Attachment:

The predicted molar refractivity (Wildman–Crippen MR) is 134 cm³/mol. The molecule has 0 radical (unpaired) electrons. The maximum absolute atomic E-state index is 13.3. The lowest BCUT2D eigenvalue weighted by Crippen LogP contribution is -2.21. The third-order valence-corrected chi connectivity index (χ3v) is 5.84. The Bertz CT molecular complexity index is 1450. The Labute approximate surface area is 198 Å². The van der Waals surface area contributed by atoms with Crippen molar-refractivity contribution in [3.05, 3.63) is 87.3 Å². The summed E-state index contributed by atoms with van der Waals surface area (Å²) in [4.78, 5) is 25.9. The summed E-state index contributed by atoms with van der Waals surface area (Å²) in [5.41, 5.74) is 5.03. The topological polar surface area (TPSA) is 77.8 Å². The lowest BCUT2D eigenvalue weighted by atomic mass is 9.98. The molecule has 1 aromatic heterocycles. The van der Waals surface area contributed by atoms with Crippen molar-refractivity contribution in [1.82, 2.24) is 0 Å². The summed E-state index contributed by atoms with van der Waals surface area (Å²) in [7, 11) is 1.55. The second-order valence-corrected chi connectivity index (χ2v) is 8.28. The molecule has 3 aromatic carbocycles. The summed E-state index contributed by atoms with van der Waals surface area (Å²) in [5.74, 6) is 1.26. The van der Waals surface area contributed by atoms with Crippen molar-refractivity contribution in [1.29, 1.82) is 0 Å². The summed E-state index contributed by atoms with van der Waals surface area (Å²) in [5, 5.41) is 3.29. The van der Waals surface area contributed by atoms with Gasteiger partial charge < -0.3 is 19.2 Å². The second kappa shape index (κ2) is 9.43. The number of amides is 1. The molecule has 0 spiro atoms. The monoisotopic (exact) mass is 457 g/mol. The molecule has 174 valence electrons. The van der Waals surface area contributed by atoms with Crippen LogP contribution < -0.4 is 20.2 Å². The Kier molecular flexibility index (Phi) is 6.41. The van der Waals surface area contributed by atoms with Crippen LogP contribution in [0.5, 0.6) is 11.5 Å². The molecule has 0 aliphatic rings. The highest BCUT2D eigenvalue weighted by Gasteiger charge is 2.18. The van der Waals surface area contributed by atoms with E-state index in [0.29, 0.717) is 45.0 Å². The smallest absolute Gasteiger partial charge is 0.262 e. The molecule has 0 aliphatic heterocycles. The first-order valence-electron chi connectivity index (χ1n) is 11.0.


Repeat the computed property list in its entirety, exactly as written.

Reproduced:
The predicted molar refractivity (Wildman–Crippen MR) is 134 cm³/mol. The molecule has 0 radical (unpaired) electrons. The maximum absolute atomic E-state index is 13.3. The lowest BCUT2D eigenvalue weighted by Crippen LogP contribution is -2.21. The third-order valence-corrected chi connectivity index (χ3v) is 5.84. The Bertz CT molecular complexity index is 1450. The Labute approximate surface area is 198 Å². The van der Waals surface area contributed by atoms with Crippen molar-refractivity contribution in [3.05, 3.63) is 87.3 Å². The summed E-state index contributed by atoms with van der Waals surface area (Å²) in [4.78, 5) is 25.9. The summed E-state index contributed by atoms with van der Waals surface area (Å²) in [5.41, 5.74) is 5.03. The topological polar surface area (TPSA) is 77.8 Å². The lowest BCUT2D eigenvalue weighted by atomic mass is 9.98. The molecule has 1 aromatic heterocycles. The van der Waals surface area contributed by atoms with Crippen molar-refractivity contribution in [1.82, 2.24) is 0 Å². The summed E-state index contributed by atoms with van der Waals surface area (Å²) in [7, 11) is 1.55. The second-order valence-corrected chi connectivity index (χ2v) is 8.28. The molecule has 3 aromatic carbocycles. The summed E-state index contributed by atoms with van der Waals surface area (Å²) in [5.74, 6) is 1.26. The van der Waals surface area contributed by atoms with Crippen molar-refractivity contribution in [1.29, 1.82) is 0 Å². The summed E-state index contributed by atoms with van der Waals surface area (Å²) in [5, 5.41) is 3.29. The van der Waals surface area contributed by atoms with Gasteiger partial charge < -0.3 is 19.2 Å². The second kappa shape index (κ2) is 9.43. The number of amides is 1. The molecule has 0 spiro atoms. The monoisotopic (exact) mass is 457 g/mol. The molecule has 174 valence electrons. The van der Waals surface area contributed by atoms with Crippen LogP contribution < -0.4 is 20.2 Å². The Kier molecular flexibility index (Phi) is 6.41. The van der Waals surface area contributed by atoms with Crippen LogP contribution in [0.5, 0.6) is 11.5 Å². The molecule has 0 aliphatic rings. The highest BCUT2D eigenvalue weighted by Gasteiger charge is 2.18. The van der Waals surface area contributed by atoms with E-state index in [0.29, 0.717) is 45.0 Å². The smallest absolute Gasteiger partial charge is 0.262 e. The molecule has 0 aliphatic heterocycles. The first-order valence-electron chi connectivity index (χ1n) is 11.0.